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Atlanta's Leading Local News: Weather, Traffic, Sports and more | Atlanta, Georgia | 11alive.com

Coronavirus fatigue is a real thing | Here are some tips on how to manage it

Right now, so many people are over the pandemic and the efforts to stay safe from COVID-19 are weighing so many down.

ATLANTA — It's been nine months since the coronavirus entered our state. Right now, so many people are over the pandemic, and the efforts to stay safe from COVID-19 are weighing so many down.

11Alive's La'Tasha Givens spoke to a doctor who is not only leading phase one of a COVID vaccine trial in south Georgia, but he's also bringing attention and tips to what's now known as "caution fatigue."

"We are ready for life to get back to life, regular, normal life. I do miss having a social life ... just tired of being home and tired of being afraid to go anywhere," one couple, Vassier Serrano and her husband DJHershey, told 11Alive. They got married this year, but couldn't have a honeymoon because of the pandemic.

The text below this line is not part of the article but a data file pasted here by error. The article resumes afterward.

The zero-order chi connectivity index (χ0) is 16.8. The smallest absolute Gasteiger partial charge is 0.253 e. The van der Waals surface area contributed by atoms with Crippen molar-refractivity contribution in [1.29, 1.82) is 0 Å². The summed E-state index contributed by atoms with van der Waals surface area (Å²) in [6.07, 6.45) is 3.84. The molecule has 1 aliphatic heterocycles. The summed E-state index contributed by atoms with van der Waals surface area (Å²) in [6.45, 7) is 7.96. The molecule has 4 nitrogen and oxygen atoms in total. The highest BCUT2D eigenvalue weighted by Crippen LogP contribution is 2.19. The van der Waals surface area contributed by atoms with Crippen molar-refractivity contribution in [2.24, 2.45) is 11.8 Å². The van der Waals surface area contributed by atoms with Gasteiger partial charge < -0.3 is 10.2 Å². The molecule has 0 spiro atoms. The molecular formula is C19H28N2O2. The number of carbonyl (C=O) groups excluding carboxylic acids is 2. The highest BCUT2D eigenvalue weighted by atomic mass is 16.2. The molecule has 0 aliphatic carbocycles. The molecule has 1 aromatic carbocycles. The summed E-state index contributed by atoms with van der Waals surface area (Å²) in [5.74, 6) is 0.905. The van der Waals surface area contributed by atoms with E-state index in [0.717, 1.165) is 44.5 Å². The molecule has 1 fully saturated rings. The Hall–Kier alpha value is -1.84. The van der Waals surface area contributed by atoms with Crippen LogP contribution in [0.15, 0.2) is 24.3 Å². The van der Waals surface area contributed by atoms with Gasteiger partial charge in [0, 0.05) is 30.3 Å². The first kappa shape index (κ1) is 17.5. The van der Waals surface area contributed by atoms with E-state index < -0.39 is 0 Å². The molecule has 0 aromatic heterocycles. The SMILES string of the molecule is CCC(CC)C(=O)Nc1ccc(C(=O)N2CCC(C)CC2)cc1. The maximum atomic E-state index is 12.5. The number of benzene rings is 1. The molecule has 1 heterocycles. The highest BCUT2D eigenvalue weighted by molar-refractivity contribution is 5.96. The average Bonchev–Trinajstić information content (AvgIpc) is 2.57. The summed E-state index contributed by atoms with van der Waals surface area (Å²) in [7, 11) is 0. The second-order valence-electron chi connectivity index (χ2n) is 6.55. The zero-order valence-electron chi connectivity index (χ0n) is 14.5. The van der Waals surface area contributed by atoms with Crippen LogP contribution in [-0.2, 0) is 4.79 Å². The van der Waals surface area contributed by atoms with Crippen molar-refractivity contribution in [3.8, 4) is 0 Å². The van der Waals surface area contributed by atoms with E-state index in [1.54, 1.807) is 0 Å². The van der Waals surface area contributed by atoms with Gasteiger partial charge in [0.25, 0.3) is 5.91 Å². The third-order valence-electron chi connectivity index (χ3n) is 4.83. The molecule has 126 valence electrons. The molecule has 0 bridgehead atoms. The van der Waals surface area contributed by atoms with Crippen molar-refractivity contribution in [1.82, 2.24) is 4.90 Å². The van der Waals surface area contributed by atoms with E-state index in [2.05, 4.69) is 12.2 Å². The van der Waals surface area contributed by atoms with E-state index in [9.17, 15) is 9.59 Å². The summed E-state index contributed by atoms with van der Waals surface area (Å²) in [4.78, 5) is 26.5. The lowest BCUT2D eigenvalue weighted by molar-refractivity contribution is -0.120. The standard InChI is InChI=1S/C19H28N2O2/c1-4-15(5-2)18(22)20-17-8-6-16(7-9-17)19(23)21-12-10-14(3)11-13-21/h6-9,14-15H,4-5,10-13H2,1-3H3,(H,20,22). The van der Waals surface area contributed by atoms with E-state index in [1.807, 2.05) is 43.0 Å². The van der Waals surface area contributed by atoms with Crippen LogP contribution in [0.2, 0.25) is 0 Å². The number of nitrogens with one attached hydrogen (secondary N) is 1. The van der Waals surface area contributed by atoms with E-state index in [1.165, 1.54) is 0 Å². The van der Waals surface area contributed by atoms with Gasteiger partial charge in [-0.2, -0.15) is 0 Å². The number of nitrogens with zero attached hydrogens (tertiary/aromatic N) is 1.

"Yes it's very frustrating, it was hard, to be honest. The last day of me working on a TV set was March the 13th," explained Lillie Young, who had to find a "new normal" when the Georgia film industry was forced to shut down.

"I am so sick of taking my temperature," explained Yolanda, who has to give a fever check to every client before she can start a meeting.

Whether it's constantly washing hands, cleaning items before and after they're being used, or wearing a mask for hours a day - COVID-19 is taking a toll on many of us. 

"When we first heard about it, it was new to everybody, it frightened everybody. Cities shut down, countries shut down. We went into total quarantine," explained Dr. James Rogan. "We became very vigilant about what was necessary." 

Eight months later, Rogan said "caution fatigue" is setting in. 

"Caution fatigue is sort of like a defense mechanism used by people who are under a lot of stress and anxiety," Rogan explained.

Dr. Rogan said it's a normal reaction from living in a constant state of high-alert while trying to protect yourself from harm. He said that can turn into reverse behavior like throwing caution to the wind and not protecting yourself at all. 

"What people are doing is they’re being less motivated to follow the safety guidelines associated with COVID," Rogan stated. 

Here are some ways Rogan believes will help manage caution fatigue. 

1. Use the same energy to focus on your overall health - such as building up your immune system, managing chronic illness, or getting into the shape you desire - all of which make you a stronger contender against COVID-19.

2. Invest extra time in your mental and spiritual well being. 

3. Remember that it won't last forever. Your efforts will impact the greater good.